...where distraction is the main attraction.

Friday, August 30, 2019

Birthday Booze: Yoichi 15 year old

I've just reviewed five long-aged single malts and there wasn't a killer in the bunch. In fact, the best of the five were the two with the lowest ABVs. The key to their mild successes were good palates. I didn't have a problem with the five noses, but lots of time sometimes equals lots of cask which in turn endangers the palate. Unless the drinker loves tannins. I am not that drinker.

Anyway, hear ye! Hear ye! Birthday whisky! No, I didn't open a 1978 bottle, nor did I open something that is of my age. Yes, I did declare the same bottle that I opened on Mathilda's first day of kindergarten as my birthday bottle. I'd been traveling for business for some time when I came home for my birthday and then did not have the mental energy to open up something else.

But now I'd like to briefly open up the past. (Segue!) Rewind seven years ......

...... when I was very excited about the rumor that Nikka was bringing their single malts to America. Then they arrived and I saw Yoichi 15 year old's price. $120! What? I tried it and loved it, but still that seemed a little silly. But I bought one bottle. Then age-stated Japanese single malts vanished, and Yoichi 15's price went to $300, then $400. Now there are US retailers selling it for $700-$1000.

What's it like opening a thousand-dollar whisky? I don't know, I paid $120 for it. What I do recognize is that I'll never own another bottle of Yoichi 15. We're likely 8-10 years away from seeing an updated release, and if people are paying $400-$600 (let alone $1000) for a bottle now, why should anyone expect Nikka to price the next batch under $400?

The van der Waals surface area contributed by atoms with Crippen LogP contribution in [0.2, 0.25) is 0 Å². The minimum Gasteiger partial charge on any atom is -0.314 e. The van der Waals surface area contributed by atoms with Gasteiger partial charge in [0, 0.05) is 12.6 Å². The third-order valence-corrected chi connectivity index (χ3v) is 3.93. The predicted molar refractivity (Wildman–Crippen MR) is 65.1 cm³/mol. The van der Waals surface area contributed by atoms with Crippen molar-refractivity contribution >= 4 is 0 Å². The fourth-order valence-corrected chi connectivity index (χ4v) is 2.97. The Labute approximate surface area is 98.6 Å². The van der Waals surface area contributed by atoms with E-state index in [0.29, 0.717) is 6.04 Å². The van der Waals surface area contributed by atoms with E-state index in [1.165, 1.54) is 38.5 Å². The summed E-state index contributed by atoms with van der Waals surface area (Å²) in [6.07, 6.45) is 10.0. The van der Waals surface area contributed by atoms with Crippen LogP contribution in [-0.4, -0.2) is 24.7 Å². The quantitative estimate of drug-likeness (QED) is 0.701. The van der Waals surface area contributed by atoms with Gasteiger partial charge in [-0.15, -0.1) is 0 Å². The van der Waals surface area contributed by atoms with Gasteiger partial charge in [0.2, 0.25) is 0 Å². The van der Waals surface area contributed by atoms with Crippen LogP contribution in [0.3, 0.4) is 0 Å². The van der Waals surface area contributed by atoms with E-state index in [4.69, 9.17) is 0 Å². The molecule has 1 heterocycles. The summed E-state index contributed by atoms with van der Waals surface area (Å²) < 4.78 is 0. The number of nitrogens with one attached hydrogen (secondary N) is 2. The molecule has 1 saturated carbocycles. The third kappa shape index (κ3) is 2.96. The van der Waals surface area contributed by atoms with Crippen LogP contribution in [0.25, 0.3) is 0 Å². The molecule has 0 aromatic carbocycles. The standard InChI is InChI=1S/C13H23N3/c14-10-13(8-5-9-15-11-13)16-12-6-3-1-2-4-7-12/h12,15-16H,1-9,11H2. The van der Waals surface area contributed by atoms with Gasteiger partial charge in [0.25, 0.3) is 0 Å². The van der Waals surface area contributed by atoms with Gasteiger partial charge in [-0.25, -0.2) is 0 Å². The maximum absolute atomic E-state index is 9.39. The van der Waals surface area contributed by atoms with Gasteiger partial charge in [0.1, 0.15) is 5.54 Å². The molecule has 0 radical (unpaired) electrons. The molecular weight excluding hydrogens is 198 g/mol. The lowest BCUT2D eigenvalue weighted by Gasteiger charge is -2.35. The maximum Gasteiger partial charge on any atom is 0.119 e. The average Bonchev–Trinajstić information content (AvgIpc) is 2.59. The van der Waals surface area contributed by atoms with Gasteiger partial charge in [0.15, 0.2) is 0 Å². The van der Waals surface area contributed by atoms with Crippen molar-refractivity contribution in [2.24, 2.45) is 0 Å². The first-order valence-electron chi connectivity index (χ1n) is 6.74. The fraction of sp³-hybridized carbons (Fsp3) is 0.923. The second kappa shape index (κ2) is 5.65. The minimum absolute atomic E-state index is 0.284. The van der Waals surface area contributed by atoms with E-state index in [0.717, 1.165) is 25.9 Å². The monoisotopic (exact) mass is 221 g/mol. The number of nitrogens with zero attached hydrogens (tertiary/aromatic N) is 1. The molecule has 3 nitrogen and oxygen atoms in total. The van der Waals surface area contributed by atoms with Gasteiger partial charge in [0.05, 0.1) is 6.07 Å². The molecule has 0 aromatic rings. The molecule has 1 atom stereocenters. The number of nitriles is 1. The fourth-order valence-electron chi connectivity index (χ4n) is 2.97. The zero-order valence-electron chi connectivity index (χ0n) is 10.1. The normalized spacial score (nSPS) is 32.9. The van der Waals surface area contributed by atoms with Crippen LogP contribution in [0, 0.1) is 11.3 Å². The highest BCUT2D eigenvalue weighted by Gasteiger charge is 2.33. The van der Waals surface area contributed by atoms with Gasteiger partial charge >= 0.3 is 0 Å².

There are a lot of dollar signs in the previous two paragraphs. But what did you expect? This is Diving for Pearls and I'm moping about Japanese whisky. Here are some actual tasting notes.

Distillery: Yoichi
Ownership: Nikka
Region: Hokkaidō, Japan
Age: minimum 15 years
Maturation: I've seen references to bourbon casks, sherry casks and a mix of casks. The label helpfully clarifies everything by saying, "oak casks"
Alcohol by Volume: 45%
Bottle Purchased: April 2014

Diaphanous(!) peat and wisps of charcoal smoke float along the surface of the nose. There's melon, plum wine, butterscotch pudding with smoked almonds and a hint of ginger candy. After 30 minutes, notes of clay and anise arise. A salty, seaweedy peat reads louder in the palate. Weaving through the peat is a good balance of calvados, subtle orange marmalade sweetness, black peppercorns and savory dried herbs. The finish is similar to to the palate with the salt, marmalade and calvados. The smoke grows more savory with time.

A few drops of water...

DILUTED TO ~43%abv, or ¼ tsp per 30mL whisky
The water brings more sugary notes to the nose. Also citronella, limes and an almost chocolatey peat smoke. No big change to the palate. Maybe more of a mineral note. A moment of sugar cookies. The finish also remains similar. Perhaps slightly sweeter with more of a cigarette smoke.

The graceful peat reads like nothing coming from Scotland right now (or ever?), and all the whisky's facets play well together in both the palate and nose. Nothing ever looms too large. The finish is moderate but very satisfying. At times it feels a bit tighter than I remember it to be, but airing it out seems to fix that.

While Yoichi 15 elicits neither sobs or swoons, as Yamazaki 18 has been known to do, it is still a great whisky. The whisky world would be better off with it readily available on shelves around the world, but its absence is more of disappointment than a tragedy. I'll enjoy this bottle while it lasts, and that will be enough.

Availability - Primary market, secondary market, tertiary market, etc.
Pricing - High
Rating - 89